The selectors met at Trent Bridge on Friday, the fruits of their discussions will be known this morning. They will award a Test cap to Jonathan Trott, who will take the place of Ravi Bopara. This is a fiddly sort of selection not only because it will entail asking Ian Bell, who made eight and three in Leeds, to move up to No 3, where he has been singularly unsuccessful.
To invite a player to make his Test debut in the match which will decide the Ashes does not speak wholeheartedly of planning designed to make the England team peak at the perfect time each four years when the Ashes are at stake, rather as an Olympic athlete must. It is not the selectors' fault exactly that the batting was so lamentable in Leeds, but then they did pick the team.
Trott is having a splendid season and in making his fourth Championship century on Thursday kept himself ahead of other candidates such as Robert Key and Mark Ramprakash, whose mooted participation was one of the most alluring of silly-season stories. Fun, but stuff and nonsense. Key, however, can consider himself unlucky. Trott's background as a South African is not ideal – although his temperament is said to be rock solid – and that the selectors in their hour of need have apparently turned to a player who learned his cricket in another country is hardly a ringing endorsement of the English system and the products of it.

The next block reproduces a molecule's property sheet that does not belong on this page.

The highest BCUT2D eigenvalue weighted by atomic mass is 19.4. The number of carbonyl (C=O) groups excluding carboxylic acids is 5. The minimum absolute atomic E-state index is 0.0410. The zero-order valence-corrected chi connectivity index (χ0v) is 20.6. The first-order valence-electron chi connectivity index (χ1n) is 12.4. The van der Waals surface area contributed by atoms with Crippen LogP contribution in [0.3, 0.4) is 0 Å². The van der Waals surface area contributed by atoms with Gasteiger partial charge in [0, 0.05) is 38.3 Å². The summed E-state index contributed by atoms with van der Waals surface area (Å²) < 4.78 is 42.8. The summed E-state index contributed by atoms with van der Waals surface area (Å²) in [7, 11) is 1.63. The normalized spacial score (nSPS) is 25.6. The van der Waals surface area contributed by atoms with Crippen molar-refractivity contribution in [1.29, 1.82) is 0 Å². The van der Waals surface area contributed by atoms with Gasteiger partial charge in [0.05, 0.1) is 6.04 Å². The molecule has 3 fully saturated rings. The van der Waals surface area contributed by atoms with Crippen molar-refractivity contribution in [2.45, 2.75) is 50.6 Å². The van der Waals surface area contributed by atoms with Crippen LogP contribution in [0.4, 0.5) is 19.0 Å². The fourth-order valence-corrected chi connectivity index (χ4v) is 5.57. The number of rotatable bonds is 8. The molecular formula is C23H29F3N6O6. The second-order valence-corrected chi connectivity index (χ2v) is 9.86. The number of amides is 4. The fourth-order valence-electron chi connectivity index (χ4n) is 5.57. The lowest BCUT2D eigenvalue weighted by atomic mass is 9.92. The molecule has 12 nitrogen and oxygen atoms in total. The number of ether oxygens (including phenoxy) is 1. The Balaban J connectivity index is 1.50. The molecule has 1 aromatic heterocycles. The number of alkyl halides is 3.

Trott, 28, has served his time in this country; Key, if he is indeed overlooked, can get on with his county career. Australia will relish Trott as an adversary in English colours and he will be given a warm welcome by the tourists on Thursday. Other batsmen have made their debut in the Oval Test against Australia – Paul Parker in 1981, John Stephenson in 1989, and they never played again – but not with the Ashes still to play for.